Your first question when reading Mothlight may well be, ‘how much of this is true?’ It’s a question prompted by the photographs embedded in the text – which are unmistakably real, documents of somebody’s life – but the narrative surrounding them, concerning the narrators (Thomas’s) relationship with a moth researcher, is fiction. It’s an uneasy synthesis that keeps the reader in a state of uncertainty, adding to the book’s powerful aura of disorientation.
Adam Scovell is known as a writer on folk horror, and there are echoes of that throughout his novel. The narrator’s memories of Phyllis Ewans, the backbone of the story, are really a kind of secular haunting – it is she who features most prominently in the narrative, even after her death, to the point that Thomas himself is all but erased (much like in Du Maurier’s Rebecca). Within the novel’s first few pages we’re told, “I felt that I made little impression at the time, as was common when I met people.” What we do get, though, is to see the world through the narrator’s studious, precise eyes: the awe that he feels upon seeing the Laothoepopuli moth, its strange, talismanic hold upon him.
There’s also a sense of decay shot throughout the whole thing: Phyllis Ewans’s house is “a mausoleum of scales”, for example; at one point she spends “several hours rummaging through bureaus filled with Lepidoptera journals, half-finished mounts – the contents of which had since heavily disintegrated – and various scraps of essays of articles and essays.” The squalor is all curiously unacknowledged, as though the narrator simply accepts this as the way the world is, and this makes his narration all the more disquieting: we sense that there is something not quite right here, even as we can’t pin down what it is.
Arguably, Mothlight will test some people’s patience. It is a novel that resides in the gaps, that demands its reader do the work. What are we supposed to infer from the fact that “of the photographs Phyllis Ewans kept, Billie is marked almost wholly by her absence: landscapes, houses, moths, pictures of rooms in her Cheshire house, but next to none of her sister”? Scovell doesn’t like to spell it out, instead preferring to let it linger, and to let us guess – all of which makes for a book that needs to be read slowly, chewed over, but that’s all the more powerful for it.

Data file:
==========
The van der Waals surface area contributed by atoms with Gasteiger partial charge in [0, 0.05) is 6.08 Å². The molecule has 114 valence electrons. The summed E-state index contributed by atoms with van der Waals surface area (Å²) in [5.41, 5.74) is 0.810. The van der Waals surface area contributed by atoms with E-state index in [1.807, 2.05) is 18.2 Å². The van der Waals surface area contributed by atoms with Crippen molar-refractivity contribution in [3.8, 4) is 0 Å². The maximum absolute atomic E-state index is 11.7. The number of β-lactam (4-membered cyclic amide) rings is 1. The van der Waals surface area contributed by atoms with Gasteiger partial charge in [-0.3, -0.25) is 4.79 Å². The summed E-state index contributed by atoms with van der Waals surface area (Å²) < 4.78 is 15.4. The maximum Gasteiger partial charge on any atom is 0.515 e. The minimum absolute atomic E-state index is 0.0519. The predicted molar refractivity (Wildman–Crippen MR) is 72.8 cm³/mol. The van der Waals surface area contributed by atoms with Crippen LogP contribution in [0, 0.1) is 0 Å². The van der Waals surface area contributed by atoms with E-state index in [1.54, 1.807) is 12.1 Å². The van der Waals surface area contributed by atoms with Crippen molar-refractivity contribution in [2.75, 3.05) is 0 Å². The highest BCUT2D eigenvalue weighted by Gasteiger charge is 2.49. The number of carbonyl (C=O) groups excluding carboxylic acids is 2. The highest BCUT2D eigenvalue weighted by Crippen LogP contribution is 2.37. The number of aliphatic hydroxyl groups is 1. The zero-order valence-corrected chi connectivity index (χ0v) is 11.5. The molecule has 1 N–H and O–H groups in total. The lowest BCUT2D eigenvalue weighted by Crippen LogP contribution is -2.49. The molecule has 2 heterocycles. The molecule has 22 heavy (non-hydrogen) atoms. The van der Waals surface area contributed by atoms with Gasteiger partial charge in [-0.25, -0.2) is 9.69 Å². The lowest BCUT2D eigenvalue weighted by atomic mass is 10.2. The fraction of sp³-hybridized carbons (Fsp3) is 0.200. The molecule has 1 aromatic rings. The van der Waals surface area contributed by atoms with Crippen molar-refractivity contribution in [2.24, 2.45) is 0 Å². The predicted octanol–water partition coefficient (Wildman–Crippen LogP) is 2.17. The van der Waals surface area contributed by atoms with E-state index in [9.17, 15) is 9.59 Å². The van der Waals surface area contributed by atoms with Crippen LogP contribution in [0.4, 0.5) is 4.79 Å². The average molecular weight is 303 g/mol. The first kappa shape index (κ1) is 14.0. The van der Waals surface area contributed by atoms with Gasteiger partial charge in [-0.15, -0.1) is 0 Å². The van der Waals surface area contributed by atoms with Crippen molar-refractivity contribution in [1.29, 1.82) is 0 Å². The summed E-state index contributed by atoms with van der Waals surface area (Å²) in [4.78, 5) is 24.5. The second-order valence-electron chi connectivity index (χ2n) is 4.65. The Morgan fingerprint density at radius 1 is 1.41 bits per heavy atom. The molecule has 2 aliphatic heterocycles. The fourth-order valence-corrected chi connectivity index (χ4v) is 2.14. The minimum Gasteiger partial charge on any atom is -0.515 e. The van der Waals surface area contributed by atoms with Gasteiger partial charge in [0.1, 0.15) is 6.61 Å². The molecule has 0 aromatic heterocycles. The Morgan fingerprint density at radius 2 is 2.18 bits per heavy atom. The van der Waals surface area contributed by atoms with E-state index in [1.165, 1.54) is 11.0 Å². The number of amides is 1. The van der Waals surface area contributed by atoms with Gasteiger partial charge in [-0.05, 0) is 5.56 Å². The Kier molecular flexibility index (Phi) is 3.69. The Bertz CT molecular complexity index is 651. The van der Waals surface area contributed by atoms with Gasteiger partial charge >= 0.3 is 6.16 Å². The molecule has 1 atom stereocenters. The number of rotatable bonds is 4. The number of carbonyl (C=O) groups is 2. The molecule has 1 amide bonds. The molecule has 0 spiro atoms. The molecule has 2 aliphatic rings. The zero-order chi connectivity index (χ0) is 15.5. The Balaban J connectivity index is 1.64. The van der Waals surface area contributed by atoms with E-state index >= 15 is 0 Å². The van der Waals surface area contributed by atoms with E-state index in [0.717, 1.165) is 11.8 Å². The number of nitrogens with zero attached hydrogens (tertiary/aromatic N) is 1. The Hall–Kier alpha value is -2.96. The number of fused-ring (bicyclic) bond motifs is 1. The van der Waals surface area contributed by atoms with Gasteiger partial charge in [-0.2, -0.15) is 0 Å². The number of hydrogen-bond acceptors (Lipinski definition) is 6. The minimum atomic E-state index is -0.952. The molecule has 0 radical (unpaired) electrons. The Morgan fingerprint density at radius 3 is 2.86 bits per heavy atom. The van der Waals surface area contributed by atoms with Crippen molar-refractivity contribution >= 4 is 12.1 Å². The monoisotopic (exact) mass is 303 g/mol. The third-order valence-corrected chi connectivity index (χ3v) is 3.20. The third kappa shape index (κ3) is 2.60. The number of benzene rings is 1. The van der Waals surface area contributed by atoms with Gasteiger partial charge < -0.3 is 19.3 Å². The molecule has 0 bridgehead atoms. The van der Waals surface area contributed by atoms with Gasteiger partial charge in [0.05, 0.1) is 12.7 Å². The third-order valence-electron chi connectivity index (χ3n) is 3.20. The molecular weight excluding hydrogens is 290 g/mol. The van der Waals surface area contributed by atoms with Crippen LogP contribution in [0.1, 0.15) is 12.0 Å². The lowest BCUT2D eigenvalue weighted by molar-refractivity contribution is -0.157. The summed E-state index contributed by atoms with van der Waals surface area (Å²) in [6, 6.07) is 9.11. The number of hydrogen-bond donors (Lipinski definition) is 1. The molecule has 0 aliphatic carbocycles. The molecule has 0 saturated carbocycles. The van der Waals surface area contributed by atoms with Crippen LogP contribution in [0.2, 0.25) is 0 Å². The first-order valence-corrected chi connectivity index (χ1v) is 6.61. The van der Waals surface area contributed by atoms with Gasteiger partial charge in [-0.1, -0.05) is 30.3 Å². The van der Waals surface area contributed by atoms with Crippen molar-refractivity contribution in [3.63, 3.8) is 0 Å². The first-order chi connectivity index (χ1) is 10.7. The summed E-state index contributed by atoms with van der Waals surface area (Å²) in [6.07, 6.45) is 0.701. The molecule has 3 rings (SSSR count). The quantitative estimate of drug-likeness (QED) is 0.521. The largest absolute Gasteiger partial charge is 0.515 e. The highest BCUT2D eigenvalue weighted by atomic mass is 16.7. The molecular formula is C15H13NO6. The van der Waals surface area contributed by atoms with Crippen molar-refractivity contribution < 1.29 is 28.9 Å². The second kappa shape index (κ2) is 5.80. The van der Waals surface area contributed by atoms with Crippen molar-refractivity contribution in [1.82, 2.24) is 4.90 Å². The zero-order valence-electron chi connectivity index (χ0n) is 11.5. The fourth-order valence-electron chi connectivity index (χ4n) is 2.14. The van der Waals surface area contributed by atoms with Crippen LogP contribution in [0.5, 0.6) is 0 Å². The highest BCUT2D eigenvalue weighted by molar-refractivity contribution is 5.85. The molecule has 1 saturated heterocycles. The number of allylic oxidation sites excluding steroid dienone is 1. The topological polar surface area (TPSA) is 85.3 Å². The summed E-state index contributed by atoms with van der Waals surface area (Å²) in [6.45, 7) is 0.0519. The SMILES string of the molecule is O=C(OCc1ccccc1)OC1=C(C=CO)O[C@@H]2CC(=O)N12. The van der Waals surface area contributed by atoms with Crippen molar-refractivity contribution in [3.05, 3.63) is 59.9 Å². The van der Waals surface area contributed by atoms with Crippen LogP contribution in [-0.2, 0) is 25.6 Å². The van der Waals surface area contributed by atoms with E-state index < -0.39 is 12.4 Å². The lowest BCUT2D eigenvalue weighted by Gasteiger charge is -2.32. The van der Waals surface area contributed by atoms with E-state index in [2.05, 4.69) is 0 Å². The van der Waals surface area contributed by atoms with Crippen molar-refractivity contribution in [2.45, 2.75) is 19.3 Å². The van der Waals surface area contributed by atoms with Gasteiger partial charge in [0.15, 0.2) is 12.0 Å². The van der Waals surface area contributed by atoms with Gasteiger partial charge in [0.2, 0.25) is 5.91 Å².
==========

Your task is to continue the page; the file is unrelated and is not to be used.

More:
What to are we to make of Phyllis Ewans’ apparent deceptions, or at the very least her confusions? What of the echoes of his own life that Thomas finds in Phyllis Ewans’ photographs, or the moment in which Thomas begins to blur with Phyllis herself in his memory: “it must have been my own voice,” he says, “crying out when seeing the butterfly in the woods. But in my memory it is also Miss Ewans calling out after that flash of delphinium darting amongst the trees”. It is, at times, frustrating that Scovell doesn’t wholly answer this (deliberately, I think), but it also highlights Mothlight’s great strength: its atmosphere, the evocation of the strangeness we experience in the everyday. It’s a novel steeped in ghosts, rooted in an English landscape, and I’ve little doubt that many people will find its sensations very recognisable.
For my part I found certain stylistic tics a little affected – Thomas’s insistence on referring to Phyllis Ewans by her full names at certain points, and by Miss Ewans at others, bothered me – and as much as Scovell wants to make the image of Thomas surrounded by “a cacophony of moth wings” seem chilling, I didn’t feel its full power. But I rather think that the point of Mothlight is to haunt its reader, to tell a story about how our memories of people or books or places are their own kinds of possession, and it’s certainly lingered with me long after reading. A success, then.
Mothlight is published by Influx Press and was released in February 2019. You can find it online at Amazon here, or better yet, buy it directly from Influx Press here – because although it looks like it’s only a pound more expensive on their site, their takings will much bigger with a direct sale.
You should really also be following Influx Press on Twitter, as their upcoming releases are always exciting and they have exciting plans for 2019. They’re a publisher that’s going places.
Thanks to Influx Press for providing a free copy of Mothlight for review.